Children in peril

Panel endorses bill speeding prosecutor aid to endangered children

2012-10-15T00:00:00Z 2013-05-04T17:09:05Z Panel endorses bill speeding prosecutor aid to endangered childrenBy Marisa Kwiatkowski, (219) 662-5333

INDIANAPOLIS | The Commission on Mental Health and Addiction on Monday unanimously approved the draft of a bill that would temporarily give prosecutors back the ability to file petitions alleging a child is a danger to himself or herself.

The child in need of services 6 petitions, also known as CHINS 6 petitions, were designed to be used in cases where children need court intervention to secure mental health services.

A Times investigation published earlier this year found there has been a multiagency failure to provide intensive services to some children with severe mental illnesses or developmental disabilities. Children who do not receive needed services may enter the court system as juvenile delinquents or as children in need of services.

In some cases, The Times learned, parents — who had been dedicated to seeking care for their children — admitted to neglect to secure services.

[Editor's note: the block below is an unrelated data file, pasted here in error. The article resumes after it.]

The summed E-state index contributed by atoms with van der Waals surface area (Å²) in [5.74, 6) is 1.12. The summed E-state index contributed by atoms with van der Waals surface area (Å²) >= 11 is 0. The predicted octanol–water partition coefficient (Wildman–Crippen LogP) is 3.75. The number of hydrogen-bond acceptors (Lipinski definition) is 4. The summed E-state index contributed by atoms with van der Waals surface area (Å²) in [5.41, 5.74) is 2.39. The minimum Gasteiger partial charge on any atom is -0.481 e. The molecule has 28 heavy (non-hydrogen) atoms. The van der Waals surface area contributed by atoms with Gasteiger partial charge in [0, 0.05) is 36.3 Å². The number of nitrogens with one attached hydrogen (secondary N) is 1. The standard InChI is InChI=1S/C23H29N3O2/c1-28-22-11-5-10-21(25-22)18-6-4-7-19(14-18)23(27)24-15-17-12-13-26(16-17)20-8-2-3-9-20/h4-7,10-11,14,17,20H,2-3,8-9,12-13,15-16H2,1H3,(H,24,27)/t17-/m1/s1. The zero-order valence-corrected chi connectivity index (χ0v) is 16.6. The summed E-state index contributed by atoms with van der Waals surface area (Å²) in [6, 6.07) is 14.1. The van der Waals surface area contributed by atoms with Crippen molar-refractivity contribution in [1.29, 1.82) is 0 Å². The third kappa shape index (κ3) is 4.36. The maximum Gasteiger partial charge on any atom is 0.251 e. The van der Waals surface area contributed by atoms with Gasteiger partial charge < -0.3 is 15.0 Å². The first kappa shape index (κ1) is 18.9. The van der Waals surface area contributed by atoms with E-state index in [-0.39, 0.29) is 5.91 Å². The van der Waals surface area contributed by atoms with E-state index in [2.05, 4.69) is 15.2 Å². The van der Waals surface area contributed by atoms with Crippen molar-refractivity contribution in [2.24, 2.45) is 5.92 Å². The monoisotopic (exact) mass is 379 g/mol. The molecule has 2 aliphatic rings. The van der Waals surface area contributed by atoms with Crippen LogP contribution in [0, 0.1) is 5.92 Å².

Judges, prosecutors and public defenders have argued filing a CHINS 6 petition is a better alternative because it allows the court to intervene without substantiating neglect against a child's parents. Former Indiana Department of Child Services Director James Payne disagreed. He told The Times a CHINS 6 petition creates an adversarial relationship between parents and their children.

DCS is the only entity that can file CHINS 6 petitions but it rarely does so. Prosecutors lost the ability to file the petitions in 2008 after a change in state law.

Judges, public defenders and prosecutors throughout the state have argued DCS is not using its current power effectively. They told legislators returning such authority to prosecutors would ensure there is a safety net for children who need court intervention to secure mental health services.

The draft of the bill approved Monday would give prosecutors the ability to file CHINS 6 cases for two years — until June 30, 2015. The bill still needs state Legislature approval.

State Rep. Cindy Noe, R-Indianapolis, said the bill is a compromise that will give state officials time to determine whether a plan they proposed to close the gap in mental health services for children will work. Noe is chair of the Commission on Mental Health and Addiction.

State Sen. Lindel Hume, D-Princeton, said the bill should go into effect immediately upon approval by the state Legislature, rather than starting July 1 as it currently is written.

"We have children who maybe are falling through the cracks right now," he said. "The sooner we address it, the better."

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